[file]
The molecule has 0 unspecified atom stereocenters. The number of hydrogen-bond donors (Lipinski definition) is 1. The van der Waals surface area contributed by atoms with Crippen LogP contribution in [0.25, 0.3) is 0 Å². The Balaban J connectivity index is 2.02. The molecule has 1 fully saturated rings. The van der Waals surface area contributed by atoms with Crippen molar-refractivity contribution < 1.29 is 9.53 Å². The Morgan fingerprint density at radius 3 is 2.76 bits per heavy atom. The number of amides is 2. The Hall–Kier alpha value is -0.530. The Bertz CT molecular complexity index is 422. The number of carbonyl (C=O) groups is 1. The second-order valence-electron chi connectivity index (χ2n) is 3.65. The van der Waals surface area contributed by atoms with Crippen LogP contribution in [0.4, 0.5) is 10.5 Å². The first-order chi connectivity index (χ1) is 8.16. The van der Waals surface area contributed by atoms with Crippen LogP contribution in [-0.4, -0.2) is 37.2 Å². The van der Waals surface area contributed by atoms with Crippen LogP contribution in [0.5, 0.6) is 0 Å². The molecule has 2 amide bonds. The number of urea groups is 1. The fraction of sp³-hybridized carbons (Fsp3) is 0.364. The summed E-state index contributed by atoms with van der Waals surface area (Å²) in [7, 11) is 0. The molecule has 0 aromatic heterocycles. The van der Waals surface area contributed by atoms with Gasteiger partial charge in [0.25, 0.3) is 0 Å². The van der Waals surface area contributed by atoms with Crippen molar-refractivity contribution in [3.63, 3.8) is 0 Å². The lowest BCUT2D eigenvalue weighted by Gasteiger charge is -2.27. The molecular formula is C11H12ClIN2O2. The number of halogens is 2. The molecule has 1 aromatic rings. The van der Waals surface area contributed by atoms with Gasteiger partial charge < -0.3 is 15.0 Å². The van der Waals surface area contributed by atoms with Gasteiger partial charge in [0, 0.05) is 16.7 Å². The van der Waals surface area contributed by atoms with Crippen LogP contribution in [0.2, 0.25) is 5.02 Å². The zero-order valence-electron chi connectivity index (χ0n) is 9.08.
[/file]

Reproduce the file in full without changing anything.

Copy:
The molecule has 0 unspecified atom stereocenters. The number of hydrogen-bond donors (Lipinski definition) is 1. The van der Waals surface area contributed by atoms with Crippen LogP contribution in [0.25, 0.3) is 0 Å². The Balaban J connectivity index is 2.02. The molecule has 1 fully saturated rings. The van der Waals surface area contributed by atoms with Crippen molar-refractivity contribution < 1.29 is 9.53 Å². The Morgan fingerprint density at radius 3 is 2.76 bits per heavy atom. The number of amides is 2. The Hall–Kier alpha value is -0.530. The Bertz CT molecular complexity index is 422. The number of carbonyl (C=O) groups is 1. The second-order valence-electron chi connectivity index (χ2n) is 3.65. The van der Waals surface area contributed by atoms with Crippen LogP contribution in [0.4, 0.5) is 10.5 Å². The first-order chi connectivity index (χ1) is 8.16. The van der Waals surface area contributed by atoms with Crippen LogP contribution in [-0.4, -0.2) is 37.2 Å². The van der Waals surface area contributed by atoms with Crippen LogP contribution in [0.5, 0.6) is 0 Å². The molecule has 2 amide bonds. The number of urea groups is 1. The fraction of sp³-hybridized carbons (Fsp3) is 0.364. The summed E-state index contributed by atoms with van der Waals surface area (Å²) in [7, 11) is 0. The molecule has 0 aromatic heterocycles. The van der Waals surface area contributed by atoms with Gasteiger partial charge in [0.25, 0.3) is 0 Å². The van der Waals surface area contributed by atoms with Crippen molar-refractivity contribution in [3.63, 3.8) is 0 Å². The lowest BCUT2D eigenvalue weighted by Gasteiger charge is -2.27. The molecular formula is C11H12ClIN2O2. The number of halogens is 2. The molecule has 1 aromatic rings. The van der Waals surface area contributed by atoms with Gasteiger partial charge < -0.3 is 15.0 Å². The van der Waals surface area contributed by atoms with Gasteiger partial charge in [0, 0.05) is 16.7 Å². The van der Waals surface area contributed by atoms with Crippen LogP contribution in [0.2, 0.25) is 5.02 Å². The zero-order valence-electron chi connectivity index (χ0n) is 9.08.